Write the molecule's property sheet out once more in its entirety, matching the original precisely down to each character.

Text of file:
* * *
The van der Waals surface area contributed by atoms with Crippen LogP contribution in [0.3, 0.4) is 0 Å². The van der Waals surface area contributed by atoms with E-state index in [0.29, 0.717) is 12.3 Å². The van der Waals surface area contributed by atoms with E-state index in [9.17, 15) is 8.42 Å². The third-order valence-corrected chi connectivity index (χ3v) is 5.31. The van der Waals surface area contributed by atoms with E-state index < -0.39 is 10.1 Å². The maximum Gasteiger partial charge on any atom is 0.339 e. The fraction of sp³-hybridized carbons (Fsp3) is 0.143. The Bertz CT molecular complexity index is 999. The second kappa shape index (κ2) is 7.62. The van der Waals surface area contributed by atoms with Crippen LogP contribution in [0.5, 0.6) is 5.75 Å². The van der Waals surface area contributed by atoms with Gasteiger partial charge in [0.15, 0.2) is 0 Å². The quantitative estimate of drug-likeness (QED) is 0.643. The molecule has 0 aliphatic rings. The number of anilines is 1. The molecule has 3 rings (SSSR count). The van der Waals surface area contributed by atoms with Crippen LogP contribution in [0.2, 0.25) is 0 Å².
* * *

The van der Waals surface area contributed by atoms with Crippen LogP contribution in [0.3, 0.4) is 0 Å². The van der Waals surface area contributed by atoms with E-state index in [0.29, 0.717) is 12.3 Å². The van der Waals surface area contributed by atoms with E-state index in [9.17, 15) is 8.42 Å². The third-order valence-corrected chi connectivity index (χ3v) is 5.31. The van der Waals surface area contributed by atoms with E-state index < -0.39 is 10.1 Å². The maximum Gasteiger partial charge on any atom is 0.339 e. The fraction of sp³-hybridized carbons (Fsp3) is 0.143. The Bertz CT molecular complexity index is 999. The second kappa shape index (κ2) is 7.62. The van der Waals surface area contributed by atoms with Crippen LogP contribution in [0.5, 0.6) is 5.75 Å². The van der Waals surface area contributed by atoms with Gasteiger partial charge in [0.15, 0.2) is 0 Å². The quantitative estimate of drug-likeness (QED) is 0.643. The molecule has 0 aliphatic rings. The number of anilines is 1. The molecule has 3 rings (SSSR count). The van der Waals surface area contributed by atoms with Crippen LogP contribution in [0.2, 0.25) is 0 Å².